However, what the people of most African countries do not realize is that in order to continue living in the way that they are, or to live better more comfortable lives they need to live sustainably with the environment. As of now, the people coexist with their environment, but have tended to “conquer” it rather than live “with” it. To live sustainably, the people of Africa will have to not only change the way that they do things, but also change the way that they think about things. Africa is one of the areas that is known to be very geologically important with concern to the secrets of the past history of the earth itself, but has not been examined very carefully due to the lack of knowledge on geological processes in the country. Africa actually has in the past few years been able to tap into a rich resource that does not come from the environment, but actually is “man-made” so to speak.
Of course the economic resource which is spoken of is simply put, Tourism (Reimold, 1999, 470). Africa has become in recent years a popular area for vacations, pilgrimages, and hunting trips (Reimold, 1999, 470). The hordes that flock to the warm water beaches each year are ever increasing and are a major supplier of the country’s per capita value year after year. The recent increase in traffic to Africa can possibly be attributed to the ease of travel (i.e. air travel, cruise ships, etc.) and to the economic prosperity of other developed nations. More tourism means a healthier economy for those parts of Africa that contain travel destinations and an overall stronger economic foothold on the international level.
However, along with heavier traffic comes more pollution, habitat degradation, and sprawl. It is due to this new “tourist factor” that new laws and policies are being passed by the African government to try to stem the environmental destruction, but still allow the spread of African geotourism. The environment is what draws visitors to the area, so the destruction of it would be detrimental to the actual goal of the country (to gain economic prosperity and financial freedom).
Geoconservation is just as important as or even more important than biological conservation is to the ecology of the environment (Brilha, 2002, 273). It is the minerals, water, and nutrients that supply the building blocks of sugar for plants, which will in turn produce food for the animals. The animals will then decay, releasing the nutrients and minerals from their bodies back into the ground which will compact and purify the nutrients to begin the cycle all over again. Essentially, the geological makeup of an area is the framework from which all other parts of the environment are prospered. While biological conservation deals with the living things on earth, geoconservationism deals with the material obtained from the biological specimens once they are dead.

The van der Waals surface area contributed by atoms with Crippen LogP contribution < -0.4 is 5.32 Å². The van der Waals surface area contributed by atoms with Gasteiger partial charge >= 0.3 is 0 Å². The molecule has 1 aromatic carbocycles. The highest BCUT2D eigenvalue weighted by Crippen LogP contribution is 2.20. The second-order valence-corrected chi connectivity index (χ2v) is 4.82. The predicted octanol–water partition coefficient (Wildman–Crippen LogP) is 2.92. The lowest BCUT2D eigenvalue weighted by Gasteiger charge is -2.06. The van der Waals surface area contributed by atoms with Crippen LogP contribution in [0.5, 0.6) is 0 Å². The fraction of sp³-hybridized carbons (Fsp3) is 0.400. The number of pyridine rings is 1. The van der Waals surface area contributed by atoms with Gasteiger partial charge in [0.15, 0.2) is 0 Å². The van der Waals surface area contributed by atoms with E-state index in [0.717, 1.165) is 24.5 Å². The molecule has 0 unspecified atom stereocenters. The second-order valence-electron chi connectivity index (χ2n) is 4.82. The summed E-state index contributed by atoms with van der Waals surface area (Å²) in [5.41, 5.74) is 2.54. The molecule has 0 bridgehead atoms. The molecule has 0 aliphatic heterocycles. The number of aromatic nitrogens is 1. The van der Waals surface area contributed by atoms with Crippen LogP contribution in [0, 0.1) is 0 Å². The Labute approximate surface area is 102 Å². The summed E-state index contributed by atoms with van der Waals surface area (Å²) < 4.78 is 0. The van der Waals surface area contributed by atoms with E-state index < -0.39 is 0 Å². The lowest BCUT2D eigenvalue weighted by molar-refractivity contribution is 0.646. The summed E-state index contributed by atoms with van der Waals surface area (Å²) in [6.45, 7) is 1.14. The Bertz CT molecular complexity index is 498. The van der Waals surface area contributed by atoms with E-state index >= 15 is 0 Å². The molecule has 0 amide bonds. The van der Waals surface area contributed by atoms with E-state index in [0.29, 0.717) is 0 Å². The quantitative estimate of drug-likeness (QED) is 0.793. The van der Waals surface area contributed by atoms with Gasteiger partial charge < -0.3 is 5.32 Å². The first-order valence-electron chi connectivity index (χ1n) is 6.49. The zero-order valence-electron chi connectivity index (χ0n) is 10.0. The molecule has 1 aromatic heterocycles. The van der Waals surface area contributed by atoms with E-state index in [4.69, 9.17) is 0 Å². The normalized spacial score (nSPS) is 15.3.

The examples of Tasmania, Australia and the African countries show two vastly different reasons for instating geoconservatinist methods, but do indicate what positive outcomes could result from said methods. Tasmania wanted to increase the conservation of geological (and some biological) resources based solely on their intrinsic values as pieces of natural history and ecologically significant evidence. Africa on the other hand wants to increase the conservation and preservation of its land areas simply because it wants to see more profits turned from tourism and ecotourism.
Both countries exhibit the perfect set up for a successful geoconservation program basically because both areas are still developing, both areas are very dependant on their surroundings as means of survival (whether it be physical or economic in nature), and both areas are very willing to adopt new environmental strategies if it is believed that there is a particular benefit to be gained by them. Both Australia and Africa have instated very environmentally beneficial strategies of policy and law and provide good examples to lawmakers of today when examining the pros and cons of new conservation or preservation policies.
In conclusion it is important to note that geoconservation tactics adopted by a nation do not take effect overnight. They require a definite long term commitment by not only the government of a nation but its people as well. The success of the geoconservation program of an area depends largely on the efforts of the people of an area to try to instill a lasting impression of environmentalism in the generations that follow in their footsteps. If the people involved with the conservation and preservation of the resources of an area are willing to abide by the rules and regulations set forth by the government then the environmental plan will be a success reaching farther into the future than anyone realizes. The reason that the African and Australian programs are working is due to the early adoption of conservation methods. In order for this early adoption phase to take hold, environmental education is essential. Environmental education opens the door to obtaining sustainable economics in otherwise unreachable communities.
Overall the sustainability of geoconservation efforts is a very valid subject that concerns many countries and developing areas. In general, the state of geoconservation in the world today is fairly positive. While goeconservation is a fairly new concept, it is not completely foreign since many countries have now adopted other environmental policies. However, that is not to say that there is nothing that can be improved upon as far as the conservation and preservation of existing geological resources. If the nations of the world are to survive and prosper on into the next centuries, it is essential that the leaders of the world begin to emphasize the importance of continuing conservation efforts for the benefit of all. As long as the nations of this world stick together, we still might be able to pull the earth out of the downward spiral of environmental death and destruction after all.